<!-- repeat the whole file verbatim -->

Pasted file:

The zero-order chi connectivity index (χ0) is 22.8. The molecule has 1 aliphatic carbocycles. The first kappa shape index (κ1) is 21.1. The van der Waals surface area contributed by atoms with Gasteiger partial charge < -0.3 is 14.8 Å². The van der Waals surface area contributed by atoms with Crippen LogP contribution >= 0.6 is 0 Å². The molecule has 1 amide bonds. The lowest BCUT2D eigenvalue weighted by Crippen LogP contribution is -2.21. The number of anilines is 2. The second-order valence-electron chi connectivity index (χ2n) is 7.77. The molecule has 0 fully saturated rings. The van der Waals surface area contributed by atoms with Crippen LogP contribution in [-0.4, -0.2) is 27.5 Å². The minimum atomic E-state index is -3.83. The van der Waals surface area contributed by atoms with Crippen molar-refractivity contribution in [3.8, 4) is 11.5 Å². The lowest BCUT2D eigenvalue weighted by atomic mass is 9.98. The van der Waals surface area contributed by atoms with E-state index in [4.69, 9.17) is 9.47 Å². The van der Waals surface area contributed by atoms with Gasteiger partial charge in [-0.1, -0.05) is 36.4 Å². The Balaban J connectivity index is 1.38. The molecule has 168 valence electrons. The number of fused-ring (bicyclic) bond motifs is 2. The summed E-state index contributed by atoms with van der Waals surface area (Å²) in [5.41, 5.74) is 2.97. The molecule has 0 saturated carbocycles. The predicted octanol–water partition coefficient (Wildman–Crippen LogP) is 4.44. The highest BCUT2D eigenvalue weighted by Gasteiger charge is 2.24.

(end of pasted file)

The zero-order chi connectivity index (χ0) is 22.8. The molecule has 1 aliphatic carbocycles. The first kappa shape index (κ1) is 21.1. The van der Waals surface area contributed by atoms with Gasteiger partial charge < -0.3 is 14.8 Å². The van der Waals surface area contributed by atoms with Crippen LogP contribution >= 0.6 is 0 Å². The molecule has 1 amide bonds. The lowest BCUT2D eigenvalue weighted by Crippen LogP contribution is -2.21. The number of anilines is 2. The second-order valence-electron chi connectivity index (χ2n) is 7.77. The molecule has 0 fully saturated rings. The van der Waals surface area contributed by atoms with Crippen LogP contribution in [-0.4, -0.2) is 27.5 Å². The minimum atomic E-state index is -3.83. The van der Waals surface area contributed by atoms with Crippen molar-refractivity contribution in [3.8, 4) is 11.5 Å². The lowest BCUT2D eigenvalue weighted by atomic mass is 9.98. The van der Waals surface area contributed by atoms with E-state index in [4.69, 9.17) is 9.47 Å². The van der Waals surface area contributed by atoms with Gasteiger partial charge in [-0.1, -0.05) is 36.4 Å². The Balaban J connectivity index is 1.38. The molecule has 168 valence electrons. The number of fused-ring (bicyclic) bond motifs is 2. The summed E-state index contributed by atoms with van der Waals surface area (Å²) in [5.41, 5.74) is 2.97. The molecule has 0 saturated carbocycles. The predicted octanol–water partition coefficient (Wildman–Crippen LogP) is 4.44. The highest BCUT2D eigenvalue weighted by Gasteiger charge is 2.24.